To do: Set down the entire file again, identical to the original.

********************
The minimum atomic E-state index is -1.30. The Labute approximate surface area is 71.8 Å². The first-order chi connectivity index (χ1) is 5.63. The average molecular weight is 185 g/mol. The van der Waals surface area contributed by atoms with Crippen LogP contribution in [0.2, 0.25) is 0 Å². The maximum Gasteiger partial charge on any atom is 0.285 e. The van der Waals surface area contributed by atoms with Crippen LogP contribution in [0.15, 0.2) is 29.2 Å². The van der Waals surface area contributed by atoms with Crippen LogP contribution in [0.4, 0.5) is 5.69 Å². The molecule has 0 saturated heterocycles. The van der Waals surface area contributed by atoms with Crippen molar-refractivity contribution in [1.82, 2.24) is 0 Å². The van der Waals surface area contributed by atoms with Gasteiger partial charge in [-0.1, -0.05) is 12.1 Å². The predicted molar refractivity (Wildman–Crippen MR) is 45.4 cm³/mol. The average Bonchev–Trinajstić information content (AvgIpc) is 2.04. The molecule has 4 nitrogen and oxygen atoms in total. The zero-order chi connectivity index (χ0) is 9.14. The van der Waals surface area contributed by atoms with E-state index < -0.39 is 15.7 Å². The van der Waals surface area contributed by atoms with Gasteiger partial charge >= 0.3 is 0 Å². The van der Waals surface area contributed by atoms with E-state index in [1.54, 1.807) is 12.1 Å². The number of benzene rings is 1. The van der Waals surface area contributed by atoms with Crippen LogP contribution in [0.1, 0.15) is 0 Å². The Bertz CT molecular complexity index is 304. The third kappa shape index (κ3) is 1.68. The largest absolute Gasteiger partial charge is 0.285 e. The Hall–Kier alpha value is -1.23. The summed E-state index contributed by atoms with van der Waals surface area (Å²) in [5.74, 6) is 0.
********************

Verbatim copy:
The minimum atomic E-state index is -1.30. The Labute approximate surface area is 71.8 Å². The first-order chi connectivity index (χ1) is 5.63. The average molecular weight is 185 g/mol. The van der Waals surface area contributed by atoms with Crippen LogP contribution in [0.2, 0.25) is 0 Å². The maximum Gasteiger partial charge on any atom is 0.285 e. The van der Waals surface area contributed by atoms with Crippen LogP contribution in [0.15, 0.2) is 29.2 Å². The van der Waals surface area contributed by atoms with Crippen LogP contribution in [0.4, 0.5) is 5.69 Å². The molecule has 0 saturated heterocycles. The van der Waals surface area contributed by atoms with Crippen molar-refractivity contribution in [1.82, 2.24) is 0 Å². The van der Waals surface area contributed by atoms with Gasteiger partial charge in [-0.1, -0.05) is 12.1 Å². The predicted molar refractivity (Wildman–Crippen MR) is 45.4 cm³/mol. The average Bonchev–Trinajstić information content (AvgIpc) is 2.04. The molecule has 4 nitrogen and oxygen atoms in total. The zero-order chi connectivity index (χ0) is 9.14. The van der Waals surface area contributed by atoms with E-state index < -0.39 is 15.7 Å². The van der Waals surface area contributed by atoms with Gasteiger partial charge >= 0.3 is 0 Å². The van der Waals surface area contributed by atoms with E-state index in [1.54, 1.807) is 12.1 Å². The number of benzene rings is 1. The van der Waals surface area contributed by atoms with Crippen LogP contribution in [0.1, 0.15) is 0 Å². The Bertz CT molecular complexity index is 304. The third kappa shape index (κ3) is 1.68. The largest absolute Gasteiger partial charge is 0.285 e. The Hall–Kier alpha value is -1.23. The summed E-state index contributed by atoms with van der Waals surface area (Å²) in [5.74, 6) is 0.